Government 'setting Portsmouth up to fail' after awarding city port £17.1m for Brexit border upgrades
FINANCE tsars in Westminster have awarded Portsmouth’s port £17.1m to tighten its border security in a Brexit deal condemned by city campaigners, The News can exclusively reveal.
The windfall was unveiled by Cabinet Office minister Julia Lopez as part of a £194m spending splurge by the government.
The money will fund key upgrades at the city’s international port, which the government said must be in place by July. In all, Portsmouth will be given £17,155,151.
But it is just two-thirds of the £25m city officials had hoped to receive, now leaving the port with an ‘£8m shortfall’.
The multi-million pound black hole has enraged Portsmouth South MP Stephen Morgan, who branded the government ‘incompetent’.
The Labour shadow minister told The News: ‘This funding falls far short of what the port say they’ll need to complete work to manage the once-in-a-generation changes to trading following the end of the transition period.
‘This government’s incompetence is setting Portsmouth up to fail. The funding awarded is not enough to cover the major infrastructure work mandated by the government’s own border operating model, and without additional contingency funding it cannot be completed in time.’
Portsmouth – along side other UK ports – was ordered by government it must upgrade its border control facilities earlier this year.
The ferry terminal will need to create new border checkpoints, new compounds for live animals and employ additional staff.
In a report to Portsmouth City Council, which owns the facility, port director Mike Sellers insisted the overhaul would cost more than £20m, while Councillor Gerald Vernon-Jackson, leader of the council, warned the costs could hit £25m.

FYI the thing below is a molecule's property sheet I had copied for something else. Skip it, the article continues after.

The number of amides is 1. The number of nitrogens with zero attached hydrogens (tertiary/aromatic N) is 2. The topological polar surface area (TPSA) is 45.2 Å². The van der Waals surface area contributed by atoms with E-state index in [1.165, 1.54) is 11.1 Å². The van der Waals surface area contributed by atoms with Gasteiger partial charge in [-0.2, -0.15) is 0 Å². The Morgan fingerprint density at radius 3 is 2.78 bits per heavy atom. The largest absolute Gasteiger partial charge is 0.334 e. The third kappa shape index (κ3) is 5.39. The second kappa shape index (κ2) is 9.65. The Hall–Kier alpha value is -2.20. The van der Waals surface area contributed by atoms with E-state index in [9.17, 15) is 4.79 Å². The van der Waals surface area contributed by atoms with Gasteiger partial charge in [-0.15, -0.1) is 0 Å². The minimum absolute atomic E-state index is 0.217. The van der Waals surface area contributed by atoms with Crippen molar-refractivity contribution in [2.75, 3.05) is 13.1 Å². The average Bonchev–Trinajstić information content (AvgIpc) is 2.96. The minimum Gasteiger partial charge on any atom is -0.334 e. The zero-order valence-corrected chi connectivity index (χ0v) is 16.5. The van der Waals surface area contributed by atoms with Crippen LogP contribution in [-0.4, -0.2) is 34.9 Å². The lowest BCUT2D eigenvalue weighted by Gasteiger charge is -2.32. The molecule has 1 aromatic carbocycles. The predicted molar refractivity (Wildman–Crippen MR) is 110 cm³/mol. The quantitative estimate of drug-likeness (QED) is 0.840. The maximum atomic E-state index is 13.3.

It’s understood the council applied for the top-whack of £25m.
In a letter to Mr Morgan, seen by The News, Ms Lopez said the government had received 53 funding bids from UK ports – totaling £450m, well over the £200m pot allocated.
But she said that despite ‘rigorous’ analysis and ‘deep dives’ into the bids, only 41 could be taken forward – and that just 66 per cent of the net funding applied for could be granted.
The news disappointed Mr Sellers, who has since hit out at the government for not investing enough into the ‘oversubscribed’ funding pot.
‘While we appreciate the allocation, this leaves Portsmouth with an £8m shortfall to implement the most critical changes, and omits significant parts of our proposals,’ he added.
‘Prior to the delays in determining the bid, we were already concerned about the timescale required to make sure we were ready by July.
‘We have now been delayed by a further two weeks and are without any contingency and few options to secure additional funding.’
Portsmouth’s grant was the fourth-highest amount, falling behind Killingholme’s £23,161,992, Harwich’s £22,945,428 and Liverpool’s £17,220,457.
Southampton was awarded £4,334,634 and Dover was granted just £33,000.
However, city leaders previously warned that if Britain shelved Brexit talks with Brussels, it could cause traffic chaos on Hampshire’s motorways.
Crashing out of the EU could see some of the up to 600 lorries arriving at Portsmouth International Port backing up on the M275 and M27 if they have the wrong paperwork.
Twice last year measures costing £80,000 a week were put into action, including slashing the M275 speed limit, as Brexit loomed under a no-deal prospect.
Running a system to avoid congestion if lorries turn up in January with the wrong paperwork is expected to cost £3.8m in the first six weeks alone.
Mr Sellers said he would seek to ‘continue the conversation’ to try and secure additional funding.
Mr Morgan added: ‘Portsmouth is the UK’s second busiest port and its success is our city’s success. Not only does the port facilitate vital trading routes critical for our economy, but it also helps fund our local public services.
‘With a post-Brexit deal in the balance, I urge the government to close this gap in funding and ensure lengthy lorry queues don’t become a reality in Portsmouth.’